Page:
#WritersLife, where I talk writing in real life.
This post is my 100th for the blog, and I am so happy that it will be for the #WritersLife segment! I want to hone in on a lesson that every writer (published, aspiring, or as a past time) talks about as the best advice to give.
To be a writer, you must write everyday.
Sure, if you're a writer, you love it and want to do it every waking moment. But we often don't do it eight hours a day let alone eight minutes a day. There are plenty of things to talk about in terms of why we don't write everyday and what those reasons may be, but I want to focus on the reasons why you, as any kind of writer, should write at least a few sentences every single day for whatever project you're working on.
So you don't forget what happened in the book
I have a beautiful outline that shows me what happened in the first draft and what I want to happen in
the second draft. Heads up: I'm 7K words into the second draft and have followed about 20% of what I outlined to do. Things change and you should embrace the story your characters are pushing you to tell, but you should also be careful not to forget what those voices are telling you to do.
|Three chapters in & I'm already scribbling on my revisions.|
Because that beloved outline may change or you may realize you want to go a different direction, you should write a little everyday in order to maintain the change you're trying to implement. Otherwise, you risk having to reread everything you wrote up until that point, decipher your own handwriting to figure out what it is you wanted to do, and then start writing *after* all of that.
Basically, unless you have a photographic memory, you're going to forget every scene that happened in your own book during the draft and revision processes. It happens. Sure, Protag learns she is Chosen One, fights Evil Villain, and saves the World, but what about that conversation about butterflies? Always remember the butterflies! (this isn't a reference of any kind, I'm just stuck on the flying critters).
So you maintain the voice for that book
Voice is the most difficult part of writing for me. I've been rejected by three agents so far, and each time, voice was mentioned. Not only is it hard to find that perfect, unique sound for either the narrative or the main character, it's even harder to maintain it if you haven't written in that voice for three weeks.
Have you ever read a draft where the beginning sounds like a 14 year old boy, transforms into a 29 year old woman, and then by the end goes to a 17 year old teen? That may have happened because you wanted to experiment with how your character is perceived by his world and your readers. If you knew exactly what you wanted him to sound like, you may have lost the voice you wanted.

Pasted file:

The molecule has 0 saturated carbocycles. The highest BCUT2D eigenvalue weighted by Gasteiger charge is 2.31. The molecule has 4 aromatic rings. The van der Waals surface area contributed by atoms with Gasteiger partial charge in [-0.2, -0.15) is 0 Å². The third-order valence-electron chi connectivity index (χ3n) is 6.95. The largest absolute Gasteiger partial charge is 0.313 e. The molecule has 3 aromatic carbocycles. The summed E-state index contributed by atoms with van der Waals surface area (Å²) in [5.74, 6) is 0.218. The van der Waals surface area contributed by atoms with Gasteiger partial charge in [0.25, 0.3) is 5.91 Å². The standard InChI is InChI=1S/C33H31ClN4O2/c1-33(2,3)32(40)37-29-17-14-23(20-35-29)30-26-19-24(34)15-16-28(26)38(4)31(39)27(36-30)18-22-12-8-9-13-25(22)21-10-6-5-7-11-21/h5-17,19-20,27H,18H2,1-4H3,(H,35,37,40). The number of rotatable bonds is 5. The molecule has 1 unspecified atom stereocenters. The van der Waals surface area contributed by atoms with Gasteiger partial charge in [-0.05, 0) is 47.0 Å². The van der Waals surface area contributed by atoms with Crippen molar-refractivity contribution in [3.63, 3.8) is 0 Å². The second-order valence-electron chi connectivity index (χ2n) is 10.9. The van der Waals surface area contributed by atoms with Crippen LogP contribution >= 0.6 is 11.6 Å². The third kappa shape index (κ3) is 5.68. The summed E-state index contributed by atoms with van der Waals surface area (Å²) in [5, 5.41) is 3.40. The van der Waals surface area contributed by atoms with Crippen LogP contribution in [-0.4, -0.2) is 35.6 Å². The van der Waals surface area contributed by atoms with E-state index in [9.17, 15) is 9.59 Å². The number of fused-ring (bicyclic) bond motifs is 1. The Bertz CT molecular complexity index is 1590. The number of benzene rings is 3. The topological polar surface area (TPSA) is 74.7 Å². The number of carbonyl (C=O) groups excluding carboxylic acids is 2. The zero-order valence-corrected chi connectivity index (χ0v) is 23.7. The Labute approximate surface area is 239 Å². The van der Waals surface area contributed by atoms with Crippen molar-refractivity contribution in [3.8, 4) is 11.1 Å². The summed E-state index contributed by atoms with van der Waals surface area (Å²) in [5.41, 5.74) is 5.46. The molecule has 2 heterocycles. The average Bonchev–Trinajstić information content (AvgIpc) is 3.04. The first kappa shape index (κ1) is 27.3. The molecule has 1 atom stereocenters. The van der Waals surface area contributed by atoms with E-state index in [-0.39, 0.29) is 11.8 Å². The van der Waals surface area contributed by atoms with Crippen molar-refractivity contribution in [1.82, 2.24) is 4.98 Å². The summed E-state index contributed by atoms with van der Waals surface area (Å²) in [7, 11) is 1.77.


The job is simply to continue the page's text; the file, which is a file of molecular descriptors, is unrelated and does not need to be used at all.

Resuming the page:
Voice is the part of the sample pages in your query that will make or break a request for a full. If you write everyday, this voice will become so ingrained in you that the conversations you have with yourself will turn into this voice instead of mother's.
Doesn't everybody's voice in their head sound like their nagging mom, or was that just me?
So you don't lose the skill to write
In college, I majored in creative writing. I also spent the first three semesters taking core classes and having fun joining organizations. I didn't write. When I sat down to write a story after a year and a half of not diligently pursing my craft, I realized I didn't know how.
Writing is like any work. If you stop running, you won't be the fastest in cross country. If you stop eating vegetables, you're going to gain weight. If you stop doing your laundry, your mom starts to think your legs must be broken or that you need to get out of her house (I'm only kidding; my mom is super cool as long as I do laundry).
Writing is a skill and even if you were born with that desire to tell stories, you weren't born with the hours of study, practice, and endless audio tape session of listening to On Writing by Stephen King. You need to write or else you lose the style you found yourself perfecting over the weeks and months and years it took you to find it. You'll end up writing about Mary Sue who falls in love with a boy as soon as she meets him and saves the post-apocalyptic world with a team of three to five teenagers who are secretly vampires but I think one is just a man who can transform into a black dog.
Find your style. Find your voice.
So you never forget why you love writing
It's easy to get caught up in finding a job after college, paying off your car, house, or student loans, caring for your children, and putting up with your spouse. You may think you can put off writing until the next month when this next credit card is paid off or after you get this promotion because then things won't be so hectic.
Don't do this. If you love writing, do it. I don't care if you do it as a hobby or if you want to see your work in the hands of readers will do some hardcore fangirling over your OTP. If you love it, make time for it. You love your children, so you make time for them. You love your friends, so you make time for them. You once loved your spouse, so let them have the shower first once a month.
You love writing. Do it everyday because you love it, and I promise it won't throw a tantrum... although it may make you want to rip your hair out.